Feed Bites

USMCA: A New Era for Trade in North America

Written by: Gina Tumbarello   |   July 1, 2020

Trade, USMCA

During a time full of uncertainty about the future – uncertainty about our health, safety, jobs, economy, the education of our children – thankfully there is one thing that is certain for our industry. The trading relationship between the U.S., Canada and Mexico can resume and will be stronger and better than ever.

Today marks the implementation date of the new U.S.-Mexico-Canada Agreement (USMCA). I can honestly say that in 2016 when I first heard then-presidential candidate Donald Trump tout what a disaster the North American Free Trade Agreement (NAFTA) had been for the American people and jobs, I thought we were just talking about an election platform issue – just something to get the public’s attention during the campaign.

Then President Trump came into office and we started hearing rumblings again about this “disastrous deal,” NAFTA, and how the U.S. was either going to renegotiate it or terminate it altogether. “Well, what does THAT mean?” I thought. “We can’t terminate the agreement! And renegotiate it!? How? How do we do that without losing what we already have?”

NAFTA has been great for the U.S. animal food industry. Mexico and Canada represent the country's largest and second largest export markets for feed, feed ingredients and pet food, respectively, totaling $3.3 billion today. Since its implementation, animal food exports to Canada and Mexico have nearly quadrupled, growing from $669 million in 1993 to $3.3 billion in 2019.

After two years of long, intense negotiations with threats of termination and retaliation, the three countries were able to come together to negotiate a modernized agreement that continues the animal food industry’s free trade market access, but also provides needed clarity.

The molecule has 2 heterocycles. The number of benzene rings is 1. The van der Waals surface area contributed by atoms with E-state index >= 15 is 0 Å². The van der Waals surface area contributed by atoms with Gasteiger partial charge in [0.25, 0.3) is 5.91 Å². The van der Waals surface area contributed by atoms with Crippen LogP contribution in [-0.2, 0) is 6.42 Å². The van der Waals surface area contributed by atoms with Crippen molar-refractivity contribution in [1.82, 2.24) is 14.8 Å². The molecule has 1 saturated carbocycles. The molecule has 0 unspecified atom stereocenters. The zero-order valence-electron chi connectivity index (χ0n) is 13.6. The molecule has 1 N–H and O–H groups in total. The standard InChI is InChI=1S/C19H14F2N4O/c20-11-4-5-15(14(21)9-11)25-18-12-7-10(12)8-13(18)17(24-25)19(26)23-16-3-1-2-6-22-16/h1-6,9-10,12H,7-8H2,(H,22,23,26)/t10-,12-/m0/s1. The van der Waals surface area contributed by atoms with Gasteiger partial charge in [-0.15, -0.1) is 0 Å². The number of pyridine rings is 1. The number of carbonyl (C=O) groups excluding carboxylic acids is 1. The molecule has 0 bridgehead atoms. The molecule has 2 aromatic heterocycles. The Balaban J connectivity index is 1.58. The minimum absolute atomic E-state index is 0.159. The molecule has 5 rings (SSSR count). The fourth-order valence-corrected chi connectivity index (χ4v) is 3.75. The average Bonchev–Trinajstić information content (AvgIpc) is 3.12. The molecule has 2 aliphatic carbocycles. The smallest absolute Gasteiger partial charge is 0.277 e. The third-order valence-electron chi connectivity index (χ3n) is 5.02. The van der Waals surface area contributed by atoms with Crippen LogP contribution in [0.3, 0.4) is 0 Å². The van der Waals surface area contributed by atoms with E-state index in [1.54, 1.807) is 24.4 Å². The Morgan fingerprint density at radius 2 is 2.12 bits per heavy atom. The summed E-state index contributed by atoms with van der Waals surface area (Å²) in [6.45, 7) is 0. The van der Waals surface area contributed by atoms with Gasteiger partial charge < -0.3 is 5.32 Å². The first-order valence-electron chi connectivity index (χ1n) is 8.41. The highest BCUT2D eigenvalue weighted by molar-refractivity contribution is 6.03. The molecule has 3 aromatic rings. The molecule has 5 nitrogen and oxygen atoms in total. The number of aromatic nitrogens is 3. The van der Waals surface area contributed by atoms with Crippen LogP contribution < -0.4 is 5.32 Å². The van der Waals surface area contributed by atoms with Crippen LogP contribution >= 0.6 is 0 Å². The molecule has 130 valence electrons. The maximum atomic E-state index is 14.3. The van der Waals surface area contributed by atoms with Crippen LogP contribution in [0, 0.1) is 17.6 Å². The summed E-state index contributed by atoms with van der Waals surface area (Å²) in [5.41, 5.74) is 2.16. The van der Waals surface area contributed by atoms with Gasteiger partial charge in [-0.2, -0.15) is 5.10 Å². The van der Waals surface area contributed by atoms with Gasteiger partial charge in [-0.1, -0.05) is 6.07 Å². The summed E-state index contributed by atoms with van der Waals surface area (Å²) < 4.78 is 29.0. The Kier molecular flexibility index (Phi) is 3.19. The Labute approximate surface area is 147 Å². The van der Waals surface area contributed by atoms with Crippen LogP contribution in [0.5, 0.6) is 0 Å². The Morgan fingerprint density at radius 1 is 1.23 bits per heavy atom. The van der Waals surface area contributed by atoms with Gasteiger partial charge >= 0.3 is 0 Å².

The NAFTA agreement went into force in 1994. What many do not realize is that this was at a time before the World Trade Organization (WTO) even existed, and thus, before the WTO’s sanitary and phytosanitary (SPS) agreement existed. SPS measures are those applied to protect human, animal, or plant life or health. While many believe NAFTA’s language on SPS measures set the foundation for the WTO’s SPS agreement, it is safe to say that after 20+ years, the language within the NAFTA agreement needed updating.

Technology has advanced and innovation continues. The USMCA includes rules to address all agricultural biotechnology, in support of 21st century innovations in agriculture, and includes new enforceable rules to ensure that SPS measures are transparent and based on science.

The U.S. animal food industry has a lot to be thankful for in this new agreement. It maintains its access to these two important markets to the north and south as well as  provides foundational guidelines for supporting and enforcing science-based regulations – the absence of which has been used by many other countries to block competition from their markets.

But, more importantly, I am excited about what this agreement means for future negotiations and agreements with other trading partners. How the USMCA was negotiated and its outcome shows the world that the U.S. means business. The U.S. has standards for trade agreements; standards for creating better economic opportunities for U.S. businesses; standards that support science and transparency.

We are excited to see this agreement go into force today and thank all those who worked on it – animal food industry leaders, agricultural industry experts and negotiators – who helped make it a success.

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